In many ways, San Diego illustrates the challenges facing many attractive U.S. cities, including the demand for affordable housing, struggling retail, and the need for more senior housing.
At the top of the list is a strong community wariness of any new development, which has made it difficult to build meaningful mixed-use projects, said speakers during a January panel discussion organized by ULI San Diego–Tijuana.
“Density” is still a landmine for local politicians, said Gary London, partner of London Moeder Advisors. “It’s not that developers are overlooking [mixed use], it’s that policies haven’t caught up to the needs of the market,” he said. “We’ve put so much power in the hands of local communities [that] our elected policy makers are afraid to make a move in the right direction.”
San Diego ranked 24th on the Emerging Trendslist of markets to watch, but it was only 10 percent out of the top ten, said Anita Kramer, senior vice president of the ULI Center for Capital Markets and Real Estate, who presented the Emerging Trends findings to the San Diego audience. San Diego scored strong in several areas, including ranking in the top five of favored destinations for migration from primary markets, she said.
But one of the key issues facing San Diego is the price of housing, which has risen 128 percent since 2000, while the supply has increased by only 17 percent, Kramer said.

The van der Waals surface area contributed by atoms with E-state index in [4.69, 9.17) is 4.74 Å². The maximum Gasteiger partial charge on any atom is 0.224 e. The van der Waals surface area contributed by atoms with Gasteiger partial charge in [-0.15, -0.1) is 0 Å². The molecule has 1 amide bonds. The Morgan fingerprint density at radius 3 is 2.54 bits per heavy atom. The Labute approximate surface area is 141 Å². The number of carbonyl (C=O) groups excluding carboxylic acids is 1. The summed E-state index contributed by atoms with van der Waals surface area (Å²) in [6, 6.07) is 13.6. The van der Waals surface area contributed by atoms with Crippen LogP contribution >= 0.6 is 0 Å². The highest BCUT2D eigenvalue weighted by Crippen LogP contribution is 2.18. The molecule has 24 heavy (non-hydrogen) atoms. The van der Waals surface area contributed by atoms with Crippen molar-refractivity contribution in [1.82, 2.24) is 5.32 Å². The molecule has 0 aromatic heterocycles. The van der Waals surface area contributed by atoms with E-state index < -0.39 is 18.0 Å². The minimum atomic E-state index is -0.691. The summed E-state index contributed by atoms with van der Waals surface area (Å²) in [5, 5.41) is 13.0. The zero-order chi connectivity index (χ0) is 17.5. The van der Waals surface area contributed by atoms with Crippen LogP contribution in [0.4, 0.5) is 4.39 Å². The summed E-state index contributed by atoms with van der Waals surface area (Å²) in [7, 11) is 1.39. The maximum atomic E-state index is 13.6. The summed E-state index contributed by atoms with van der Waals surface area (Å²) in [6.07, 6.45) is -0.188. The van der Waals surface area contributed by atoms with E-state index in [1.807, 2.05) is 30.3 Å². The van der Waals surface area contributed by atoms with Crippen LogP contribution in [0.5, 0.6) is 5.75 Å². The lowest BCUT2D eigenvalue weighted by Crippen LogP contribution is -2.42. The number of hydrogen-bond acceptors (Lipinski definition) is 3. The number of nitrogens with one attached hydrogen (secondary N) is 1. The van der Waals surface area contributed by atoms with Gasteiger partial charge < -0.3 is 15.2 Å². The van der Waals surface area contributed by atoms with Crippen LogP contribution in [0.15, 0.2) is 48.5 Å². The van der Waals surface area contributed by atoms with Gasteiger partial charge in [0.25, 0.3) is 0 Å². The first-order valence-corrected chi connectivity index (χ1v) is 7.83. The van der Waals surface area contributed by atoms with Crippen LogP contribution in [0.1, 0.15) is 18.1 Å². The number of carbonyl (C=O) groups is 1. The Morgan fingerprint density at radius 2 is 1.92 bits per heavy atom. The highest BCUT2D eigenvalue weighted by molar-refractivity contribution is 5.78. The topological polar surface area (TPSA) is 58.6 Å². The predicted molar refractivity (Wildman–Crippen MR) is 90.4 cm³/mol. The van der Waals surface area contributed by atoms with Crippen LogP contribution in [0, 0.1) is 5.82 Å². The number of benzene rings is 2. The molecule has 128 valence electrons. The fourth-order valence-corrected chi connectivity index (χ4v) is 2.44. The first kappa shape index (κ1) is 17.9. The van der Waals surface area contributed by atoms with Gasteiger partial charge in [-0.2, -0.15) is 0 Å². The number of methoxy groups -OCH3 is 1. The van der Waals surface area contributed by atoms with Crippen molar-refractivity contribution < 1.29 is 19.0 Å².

After many slow years, the pace of new home sales is picking up, said Peter Dennehy, senior vice president of Advisory for Meyers Research, during the panel discussion, which was moderated by Lynn LaChapelle, managing director for JLL in San Diego.
“I think we’ll see the highest new home sales this year than we’ve seen probably in a decade,” Dennehy said. The numbers will likely remain small—somewhere between 3,500 and 4,000 homes—but that’s still almost double the annual sales of recent years, when there was little new construction, he said.
After years of focusing on high-end product, San Diego is starting to see “growing diversity in housing,” with smaller homes and lower price points, Dennehy said. “Like it or not,” he said, under $700,000 is seen as an affordable level in San Diego, where the average price in many communities is closer to $900,000.
But San Diego will need 17,000 new housing units a year for ten years to meet demand, a scenario that is unlikely, London said. Until that happens, San Diego housing will be in “perpetual crisis,” he said.
Multifamily specialist Fairfield Residential is focusing on “suburban urban” projects in the communities that surround the city of San Diego, said Michelle Lord, senior vice president of capital markets. “Pent-up demand in suburban areas is very significant,” she said. “If you’re able to do it, there is plenty of demand.”
But building projects in San Diego is still a challenge, Lord said. “San Diego is traditionally extremely difficult for entitlements,” she said.
Outside of housing, the office market is ready to rebound after absorbing the supply created by the last building spurt a decade ago. “We’re heading for a renaissance [in office] because we have been undersupplied for a long time,” London said.